A New Climate Report Challenges Exxon and BlackRock


It’s a coincidence that the International Energy Agency released its net-zero roadmap barely a week before a proxy showdown at Exxon Mobil Corp.’s annual meeting. Nonetheless, the report throws down a gauntlet not just to Exxon but also its largest shareholders, BlackRock Inc. in particular.

The single most important line in the IEA’s 200-plus-page report is this one:

There is no need for investment in new fossil fuel supply in our net zero pathway. 

It’s not important because the IEA has dreamed up a net-zero scenario; many others have done so already. It’s not important because the IEA’s long-term projections are bound to work out; we can’t know that, and long-term projections, especially ones this ambitious, are often wrong.

It’s important because of what the IEA is. Founded in the wake of the 1973 Arab oil embargo, encouraging more energy supply, most of it fossil fuels, is kind of the IEA’s thing.

As recently as 2019, the IEA’s central scenario projected global upstream oil and gas investment to average more than $600 billion a year this decade, rising to more than $700 billion a year in the next. Even its “Sustainable Development Scenario” had annual spending at about $500 billion in the 2020s. The new net-zero figure is $350 billion a year this decade and just half that in the next, with virtually all of it earmarked for existing fields.

The agency that spent much of the past half-century prodding companies and governments to spend money on new oil and gas fields just laid out a thesis for not doing that anymore. What’s more, that wasn’t buried in some appendix to its regular World Energy Outlook but staged as an event in its own right.

The very fact the IEA produced this report reflects increasing pressure on it to incorporate more ambitious decarbonization into its projections. Importantly, that pressure hasn’t come from just scientists and think tanks, but also investment funds. As I wrote here, part of the reason they’ve been on the IEA’s case is that its outlooks are like the Google Maps of energy projection: There are other roads to take, but most folks follow the one that’s highlighted. The IEA’s World Energy Outlook is one of only a handful of such projections that shape views on the future — and investment.

Exxon also produces long-term projections and, like the IEA, has been pushed to decarbonize them somewhat. It has also slashed spending, brought on new directors and established a low-carbon business unit. The big question for next week’s showdown is whether Exxon has done enough to fend off the four directors nominated by activist fund Engine No. 1 LLC.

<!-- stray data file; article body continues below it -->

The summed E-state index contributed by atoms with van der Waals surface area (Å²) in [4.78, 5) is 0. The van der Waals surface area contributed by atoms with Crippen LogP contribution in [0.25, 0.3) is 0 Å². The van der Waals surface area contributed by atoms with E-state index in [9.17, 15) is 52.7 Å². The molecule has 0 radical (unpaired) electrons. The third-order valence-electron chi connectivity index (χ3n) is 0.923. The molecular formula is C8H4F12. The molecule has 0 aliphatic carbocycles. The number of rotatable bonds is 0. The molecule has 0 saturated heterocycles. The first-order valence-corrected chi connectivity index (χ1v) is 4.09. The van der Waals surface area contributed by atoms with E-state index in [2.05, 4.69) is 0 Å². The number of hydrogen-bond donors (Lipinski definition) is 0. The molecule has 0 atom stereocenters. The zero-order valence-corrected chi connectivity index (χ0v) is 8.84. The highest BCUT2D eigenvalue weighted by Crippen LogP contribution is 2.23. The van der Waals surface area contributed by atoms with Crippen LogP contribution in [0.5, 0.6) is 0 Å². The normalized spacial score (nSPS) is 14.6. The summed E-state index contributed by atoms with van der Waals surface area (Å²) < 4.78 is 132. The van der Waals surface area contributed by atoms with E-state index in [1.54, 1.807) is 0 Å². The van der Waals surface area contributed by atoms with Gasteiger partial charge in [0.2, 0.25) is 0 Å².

There is some circularity at play here: Exxon’s shifts, which coincided with a rally in the stock, are partly due to activist pressure — a point acknowledged by advisory firm Individual Shareholder Services Inc. in its recent report recommending three of the four dissident nominees.

For big passive fund managers, who will decide the outcome, the natural tendency is toward inertia, or just backing the incumbent management. Yet Exxon’s shift in outlook is an acknowledgment that its prior worldview is no longer tenable and also recent enough that it is untested. This is where the IEA’s report is relevant: It gives a fund manager extra cover to justify voting against management, cover that isn’t provided by some call to arms from Greenpeace or the Sierra Club.

If that heightens the risk for Exxon next week, then the IEA has also raised the risk for the money managers. BlackRock CEO Larry Fink has been vocal about companies not getting  left behind by capital markets on addressing climate change. In light of that, Engine No. 1’s challenge to Exxon to essentially expand its mind on climate change is also a challenge to Fink: Will BlackRock back up its talk with action in the form of consequential votes?

The IEA’s report happened to drop the same day Brent crude oil nudged above $70 a barrel for the third time this year (it has yet to close there). The energy sector has already almost doubled since the end of October, yet still comprises less than 3% of the S&P 500 midway through a year of recovery in oil demand.

Even transition-minded money managers will weigh the near-term opportunity, especially as lower investment in new oil supply would actually tend to support longer-dated futures and fit with the zeitgeist of prioritizing dividends over capex. That doesn’t necessarily preclude voting at least some fresh blood into Exxon’s boardroom. Rather, it’s a reminder that the energy transition ultimately demands some either/or decisions from money managers more inclined to hedge their bets.

This column does not necessarily reflect the opinion of the editorial board or Bloomberg LP and its owners.

Liam Denning is a Bloomberg Opinion columnist covering energy, mining and commodities. He previously was editor of the Wall Street Journal's Heard on the Street column and wrote for the Financial Times' Lex column. He was also an investment banker.

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